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Thread: The Golf MKV R32 to R36

  1. #1
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    Post The Golf MKV R32 to R36

    After two and a half years of delay the project begins on my Golf MKV R32 to a R36.
    The project has been completed successfully and I'll be documenting the process here from beginning to end.

    Getting ready to strip the motor out.



    While the motor is out and getting some attention, a good opportunity to clean the engine bay.




    Changing the rear badge from R32 to R36.


    If you're behind, you're slow. If you're in front, you're in my way.


  2. #2
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    nice work!

    should be pretty much plug and play with some tricks needed for fuelling.

    look forward to more posts.

  3. #3
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    Quote Originally Posted by IanPGonzaga View Post
    nice work!

    should be pretty much plug and play with some tricks needed for fuelling.

    look forward to more posts.
    Thanks. Yip on the wiring side for the ECU and to setup a fuel control unit for the fueling side would need some "tricks".
    The mechanical parts (engine, gearbox, exhaust, etc...) is just a simple bolt up with no modifications.

    The engine bay.



    The R36 project has been completed on the 31 Dec 2018, so a good way to end 2018.

    This is something that VW should have done in the first place, but they just simply cheaped out.
    I'll post all the details of the build, or should I say swap, including plenty of pictures.

    But for now I need to confess that I was busy on another project before this R36 project.
    That project made this R36 project happen.

    Click on The CC Story for more details and more pictures.
    If you're behind, you're slow. If you're in front, you're in my way.


  4. #4
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    The front end and Polar Fis display



    More details will come through with more pictures.
    If you're behind, you're slow. If you're in front, you're in my way.


  5. #5
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    This stuff really floats my boat....
    Really enjoy reading about the journeys that people take to get to a satisfying end like you have. Makes it seem so easy when it's distilled into a few pics and words when we all know it takes dedication, effort, time, skill, patience, money and a little madness to accomplish something like this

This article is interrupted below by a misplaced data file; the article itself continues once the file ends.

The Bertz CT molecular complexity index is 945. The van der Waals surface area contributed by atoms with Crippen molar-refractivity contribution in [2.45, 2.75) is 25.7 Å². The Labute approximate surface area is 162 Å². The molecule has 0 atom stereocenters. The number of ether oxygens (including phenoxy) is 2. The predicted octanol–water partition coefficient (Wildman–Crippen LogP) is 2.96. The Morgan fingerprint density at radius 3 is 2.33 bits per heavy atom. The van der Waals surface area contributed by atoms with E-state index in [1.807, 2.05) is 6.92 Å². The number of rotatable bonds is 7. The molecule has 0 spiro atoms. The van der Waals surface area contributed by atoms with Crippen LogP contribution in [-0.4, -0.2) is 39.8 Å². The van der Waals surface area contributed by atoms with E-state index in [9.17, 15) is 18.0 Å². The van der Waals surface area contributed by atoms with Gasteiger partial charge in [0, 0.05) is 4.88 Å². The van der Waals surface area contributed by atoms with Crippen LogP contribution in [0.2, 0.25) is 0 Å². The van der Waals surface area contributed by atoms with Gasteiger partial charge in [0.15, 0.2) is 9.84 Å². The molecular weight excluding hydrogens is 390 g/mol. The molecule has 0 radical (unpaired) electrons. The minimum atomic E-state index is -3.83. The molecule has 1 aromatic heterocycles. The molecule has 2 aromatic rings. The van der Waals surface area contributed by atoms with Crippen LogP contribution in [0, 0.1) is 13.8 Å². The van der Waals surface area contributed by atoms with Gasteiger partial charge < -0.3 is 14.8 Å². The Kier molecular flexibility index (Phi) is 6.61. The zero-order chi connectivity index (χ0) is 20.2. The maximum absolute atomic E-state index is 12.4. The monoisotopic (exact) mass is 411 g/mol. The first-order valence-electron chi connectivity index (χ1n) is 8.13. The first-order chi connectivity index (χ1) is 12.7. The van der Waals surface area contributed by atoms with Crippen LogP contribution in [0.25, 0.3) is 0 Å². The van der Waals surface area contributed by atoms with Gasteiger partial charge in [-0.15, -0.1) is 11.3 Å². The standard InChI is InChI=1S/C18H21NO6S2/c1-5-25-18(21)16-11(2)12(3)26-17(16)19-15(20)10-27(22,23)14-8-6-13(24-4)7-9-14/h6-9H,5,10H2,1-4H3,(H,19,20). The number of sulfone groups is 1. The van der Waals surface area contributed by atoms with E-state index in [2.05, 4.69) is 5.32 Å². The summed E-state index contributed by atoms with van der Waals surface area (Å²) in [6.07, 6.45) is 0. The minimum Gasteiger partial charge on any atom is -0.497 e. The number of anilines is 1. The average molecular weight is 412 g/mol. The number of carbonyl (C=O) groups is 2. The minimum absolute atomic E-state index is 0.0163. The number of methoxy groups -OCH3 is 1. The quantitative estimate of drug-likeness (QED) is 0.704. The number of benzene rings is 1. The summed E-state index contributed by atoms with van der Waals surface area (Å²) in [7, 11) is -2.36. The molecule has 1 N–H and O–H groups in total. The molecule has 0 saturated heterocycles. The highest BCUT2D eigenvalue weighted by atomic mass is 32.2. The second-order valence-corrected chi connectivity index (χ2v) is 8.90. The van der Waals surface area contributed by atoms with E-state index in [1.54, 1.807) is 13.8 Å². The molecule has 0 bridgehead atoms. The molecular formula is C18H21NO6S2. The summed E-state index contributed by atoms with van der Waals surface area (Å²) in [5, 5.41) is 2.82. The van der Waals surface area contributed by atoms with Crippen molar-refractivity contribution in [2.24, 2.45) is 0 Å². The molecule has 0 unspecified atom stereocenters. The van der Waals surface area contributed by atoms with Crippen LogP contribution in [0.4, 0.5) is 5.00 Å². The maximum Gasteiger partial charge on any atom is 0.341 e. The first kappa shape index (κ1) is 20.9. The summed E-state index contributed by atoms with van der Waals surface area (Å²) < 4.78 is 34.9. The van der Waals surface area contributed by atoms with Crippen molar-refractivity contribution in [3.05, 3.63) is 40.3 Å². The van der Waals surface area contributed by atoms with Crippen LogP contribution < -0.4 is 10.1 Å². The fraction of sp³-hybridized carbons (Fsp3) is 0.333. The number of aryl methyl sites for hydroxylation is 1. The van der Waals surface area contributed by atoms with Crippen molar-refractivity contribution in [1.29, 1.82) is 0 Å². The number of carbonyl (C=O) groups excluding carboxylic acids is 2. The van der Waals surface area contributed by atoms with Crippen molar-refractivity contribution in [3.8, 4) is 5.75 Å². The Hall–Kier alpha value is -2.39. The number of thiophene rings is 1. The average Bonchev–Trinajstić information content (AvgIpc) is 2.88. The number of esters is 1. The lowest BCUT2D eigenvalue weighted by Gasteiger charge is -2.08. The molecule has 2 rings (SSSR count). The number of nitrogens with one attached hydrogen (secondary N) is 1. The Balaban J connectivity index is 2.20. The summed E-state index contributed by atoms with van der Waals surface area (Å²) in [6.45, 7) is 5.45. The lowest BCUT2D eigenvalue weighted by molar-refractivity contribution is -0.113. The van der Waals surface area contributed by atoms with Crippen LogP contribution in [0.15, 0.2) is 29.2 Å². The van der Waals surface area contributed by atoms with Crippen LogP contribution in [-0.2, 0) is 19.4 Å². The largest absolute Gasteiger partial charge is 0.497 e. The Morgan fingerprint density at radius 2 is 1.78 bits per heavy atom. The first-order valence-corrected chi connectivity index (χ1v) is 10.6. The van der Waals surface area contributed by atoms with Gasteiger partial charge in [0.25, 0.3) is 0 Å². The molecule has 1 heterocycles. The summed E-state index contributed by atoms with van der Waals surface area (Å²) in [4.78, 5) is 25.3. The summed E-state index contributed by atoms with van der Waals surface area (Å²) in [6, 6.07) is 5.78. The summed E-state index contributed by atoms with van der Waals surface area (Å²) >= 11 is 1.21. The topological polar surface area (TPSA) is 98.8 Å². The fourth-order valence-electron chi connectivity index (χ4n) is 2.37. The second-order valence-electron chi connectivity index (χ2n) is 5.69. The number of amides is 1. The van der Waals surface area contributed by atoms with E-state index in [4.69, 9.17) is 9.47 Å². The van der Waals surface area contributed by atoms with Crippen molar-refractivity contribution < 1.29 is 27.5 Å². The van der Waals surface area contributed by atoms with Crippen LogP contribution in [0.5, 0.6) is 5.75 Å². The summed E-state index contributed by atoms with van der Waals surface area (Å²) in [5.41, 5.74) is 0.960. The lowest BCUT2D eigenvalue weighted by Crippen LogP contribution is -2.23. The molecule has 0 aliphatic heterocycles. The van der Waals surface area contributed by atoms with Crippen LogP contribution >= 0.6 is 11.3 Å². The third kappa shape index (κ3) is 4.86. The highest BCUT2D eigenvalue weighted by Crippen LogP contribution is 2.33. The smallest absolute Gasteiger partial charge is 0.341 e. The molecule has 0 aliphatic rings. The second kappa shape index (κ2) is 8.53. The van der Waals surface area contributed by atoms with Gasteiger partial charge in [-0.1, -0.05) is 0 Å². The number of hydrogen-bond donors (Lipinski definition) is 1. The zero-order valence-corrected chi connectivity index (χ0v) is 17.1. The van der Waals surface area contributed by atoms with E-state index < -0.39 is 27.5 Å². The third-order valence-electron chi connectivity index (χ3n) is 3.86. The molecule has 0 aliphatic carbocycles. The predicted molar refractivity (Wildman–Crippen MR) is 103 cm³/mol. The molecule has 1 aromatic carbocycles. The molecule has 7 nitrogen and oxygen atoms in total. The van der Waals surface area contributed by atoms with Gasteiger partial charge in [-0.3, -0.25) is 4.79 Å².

Now....videos please!
    2011 Skoda Octavia vRS TDI DSG wagon|Revo Stage 1|Race Blue|Leather|Dynamic Xenons w 6000K|9w7 BT|THA475 Amp+active sub|Whiteline ALK|RVC|
    2009 R36 wagon|Biscay Blue|RVC|Tailgate|ECU and DSG tune|LED DRL/Indicators|3D colour cluster|Quad LED tail rings|Climatronics upgrade|Dynaudio retrofit|B7 RLine Flat Steering Wheel|3AA CCM|TPMS Direct|B7 Adaptive Cruise with Front Assist|Discover Media retrofit|PLA 2.0|Lane Assist|BCM retrofit|High Beam Assist|DQ500

  6. #6
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    Here's some video clips for the R36.
    Going up a steep hill:


    Idle/rev in the garage:


    The engine check light is on due to no catalytic converters. The ECU stock software needs to be updated.
    If you're behind, you're slow. If you're in front, you're in my way.


  7. #7
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    Give us more!!!!
    Never get tired of a nice vr6 exhaust note The Golf MKV R32 to R36
    2011 Skoda Octavia vRS TDI DSG wagon|Revo Stage 1|Race Blue|Leather|Dynamic Xenons w 6000K|9w7 BT|THA475 Amp+active sub|Whiteline ALK|RVC|
    2009 R36 wagon|Biscay Blue|RVC|Tailgate|ECU and DSG tune|LED DRL/Indicators|3D colour cluster|Quad LED tail rings|Climatronics upgrade|Dynaudio retrofit|B7 RLine Flat Steering Wheel|3AA CCM|TPMS Direct|B7 Adaptive Cruise with Front Assist|Discover Media retrofit|PLA 2.0|Lane Assist|BCM retrofit|High Beam Assist|DQ500

  8. #8
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    Quote Originally Posted by kamold View Post
    Give us more!!!!
    Never get tired of a nice vr6 exhaust note The Golf MKV R32 to R36
    Yip, I also never get tired of the VR6 exhaust sounds.
    Once I get a better quality camera I'll do some driving around sounds.


    Since I'm basically finished in posting the main details of my CC I can concentrate a bit on this.

    Getting ready to remove the 3.2L engine.


    Before disconnecting the aircon radiator and it's piping I did a quick cleanup.
    The was a small seepage of oil from one of the valves. The valve needs to be replaced.